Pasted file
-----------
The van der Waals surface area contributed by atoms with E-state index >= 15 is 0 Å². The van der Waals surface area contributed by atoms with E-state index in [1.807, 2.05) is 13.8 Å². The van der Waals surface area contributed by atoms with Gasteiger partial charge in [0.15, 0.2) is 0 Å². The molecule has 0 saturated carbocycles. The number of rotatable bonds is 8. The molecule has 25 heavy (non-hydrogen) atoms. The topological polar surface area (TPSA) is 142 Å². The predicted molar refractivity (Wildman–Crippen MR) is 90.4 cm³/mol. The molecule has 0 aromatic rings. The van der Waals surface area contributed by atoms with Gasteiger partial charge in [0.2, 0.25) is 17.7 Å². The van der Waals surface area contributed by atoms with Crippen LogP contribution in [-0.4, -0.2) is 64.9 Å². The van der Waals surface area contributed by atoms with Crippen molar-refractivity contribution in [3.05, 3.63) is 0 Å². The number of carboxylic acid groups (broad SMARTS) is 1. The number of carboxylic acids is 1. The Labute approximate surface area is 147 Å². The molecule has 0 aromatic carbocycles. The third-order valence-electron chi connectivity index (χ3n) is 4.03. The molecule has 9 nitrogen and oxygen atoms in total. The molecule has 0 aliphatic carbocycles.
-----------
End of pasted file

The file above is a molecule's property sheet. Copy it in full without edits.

The van der Waals surface area contributed by atoms with E-state index >= 15 is 0 Å². The van der Waals surface area contributed by atoms with E-state index in [1.807, 2.05) is 13.8 Å². The van der Waals surface area contributed by atoms with Gasteiger partial charge in [0.15, 0.2) is 0 Å². The molecule has 0 saturated carbocycles. The number of rotatable bonds is 8. The molecule has 25 heavy (non-hydrogen) atoms. The topological polar surface area (TPSA) is 142 Å². The predicted molar refractivity (Wildman–Crippen MR) is 90.4 cm³/mol. The molecule has 0 aromatic rings. The van der Waals surface area contributed by atoms with Gasteiger partial charge in [0.2, 0.25) is 17.7 Å². The van der Waals surface area contributed by atoms with Crippen LogP contribution in [-0.4, -0.2) is 64.9 Å². The van der Waals surface area contributed by atoms with Crippen molar-refractivity contribution in [3.05, 3.63) is 0 Å². The number of carboxylic acid groups (broad SMARTS) is 1. The number of carboxylic acids is 1. The Labute approximate surface area is 147 Å². The molecule has 0 aromatic carbocycles. The third-order valence-electron chi connectivity index (χ3n) is 4.03. The molecule has 9 nitrogen and oxygen atoms in total. The molecule has 0 aliphatic carbocycles.